One of the most useful new features of the iPhone 14 is, without a doubt, the collision detector. With this system, Apple wants to save the lives of the thousands of drivers who suffer in a road accident and are so badly off that they are not even able to call the emergency room after the blow. Now we have seen it in action.
The iPhone 14 has not arrived on the right foot. Manzana has announced that it is working to fix its main bugs, but it is not all bad news. With the launch of the phone, the company announced the emergency mode, for accidents. The operation is simple, it appears in screen.
This novelty should not be confused with emergency messages via satellite, this tool is designed for those Apple users who are somewhere without coverage and need help. Now we are talking about the iPhone 14 accident detector, more designed for car hits.
A youtuber has tested -literally- the function in his iPhone 14 and has discovered that Apple’s new system reliably springs into action in the event of a vehicle-to-vehicle collision (i.e. a strong blow).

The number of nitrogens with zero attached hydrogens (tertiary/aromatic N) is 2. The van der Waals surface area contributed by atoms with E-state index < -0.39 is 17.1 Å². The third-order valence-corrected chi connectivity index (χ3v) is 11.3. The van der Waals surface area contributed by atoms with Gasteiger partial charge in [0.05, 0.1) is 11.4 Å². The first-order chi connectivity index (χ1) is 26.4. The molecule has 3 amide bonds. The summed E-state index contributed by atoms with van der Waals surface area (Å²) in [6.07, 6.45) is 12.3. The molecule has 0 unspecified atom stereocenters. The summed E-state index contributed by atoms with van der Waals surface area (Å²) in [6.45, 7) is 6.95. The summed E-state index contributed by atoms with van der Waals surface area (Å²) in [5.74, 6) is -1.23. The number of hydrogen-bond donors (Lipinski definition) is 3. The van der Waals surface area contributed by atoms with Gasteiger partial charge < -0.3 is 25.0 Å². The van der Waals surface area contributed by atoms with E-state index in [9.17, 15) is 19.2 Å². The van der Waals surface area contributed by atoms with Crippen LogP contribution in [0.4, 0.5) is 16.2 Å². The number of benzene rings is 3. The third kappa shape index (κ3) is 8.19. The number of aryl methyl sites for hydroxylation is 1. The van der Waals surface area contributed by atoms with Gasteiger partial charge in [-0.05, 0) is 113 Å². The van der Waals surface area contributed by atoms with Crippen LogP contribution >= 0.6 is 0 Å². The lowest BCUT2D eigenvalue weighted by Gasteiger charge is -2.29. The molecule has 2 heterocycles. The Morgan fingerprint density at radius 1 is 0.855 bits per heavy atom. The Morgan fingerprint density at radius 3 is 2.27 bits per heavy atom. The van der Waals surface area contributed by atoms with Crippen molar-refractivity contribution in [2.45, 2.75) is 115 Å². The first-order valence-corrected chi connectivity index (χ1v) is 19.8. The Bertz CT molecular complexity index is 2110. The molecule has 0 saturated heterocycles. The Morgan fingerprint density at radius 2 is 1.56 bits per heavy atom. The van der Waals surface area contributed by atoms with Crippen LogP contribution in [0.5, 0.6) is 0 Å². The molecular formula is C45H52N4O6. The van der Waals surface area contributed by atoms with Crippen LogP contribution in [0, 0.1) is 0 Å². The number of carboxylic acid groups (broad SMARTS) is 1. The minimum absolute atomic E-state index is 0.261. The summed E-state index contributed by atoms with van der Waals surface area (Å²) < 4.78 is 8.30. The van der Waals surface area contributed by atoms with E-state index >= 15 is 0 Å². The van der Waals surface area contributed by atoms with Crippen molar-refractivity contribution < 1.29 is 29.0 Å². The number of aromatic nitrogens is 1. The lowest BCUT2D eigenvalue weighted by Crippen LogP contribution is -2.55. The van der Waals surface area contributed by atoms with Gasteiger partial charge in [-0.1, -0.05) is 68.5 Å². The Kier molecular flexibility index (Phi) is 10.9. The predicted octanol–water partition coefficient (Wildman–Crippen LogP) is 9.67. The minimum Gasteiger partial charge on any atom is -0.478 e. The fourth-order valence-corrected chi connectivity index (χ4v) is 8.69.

TechRax today released a video in which its team can be seen remote controlling a self-driving car containing an iPhone 14 Pro strapped to the headrest of the seat with the screen facing the camera as they attempt to crash it into a stationary vehicle.
After a series of crashes and attempts, the remote controlled car successfully crashes at low speed in what could be described as a typical collision where only the sheet metal is damaged (plus a couple of weeks of sore neck).
After a short delay, the iPhone 14 Pro’s collision detection feature automatically activates and the phone initiates an emergency SOS countdown, which is manually canceled by the device before calling the emergency services.
On the second successful attempt, the car crashes into the wall of vehicles at higher speeds, leaving its hood congealed in the crash. Again, Apple’s collision detection feature reliably kicks in and is manually overridden by the computer.
Apple could save lives with the accident detector
While TechRax’s test results don’t necessarily show that the feature works as reliably in real-world severe uncontrolled collisions, the fact that it turned on as expected at launch is quite an achievement indeed.
For collision detection to turn on, the motion sensor of the iPhone 14 with a high dynamic range gyroscope and a high gravity accelerometerGPS, barometer, microphone, and advanced motion algorithms must work together to accurately detect a collision.
On by default, Crash Detection is compatible with all models of iPhone 14, Apple Watch SE (2nd generation), Apple Watch Series 8, and Apple Watch Ultra. That is, the entire new Apple ecosystem.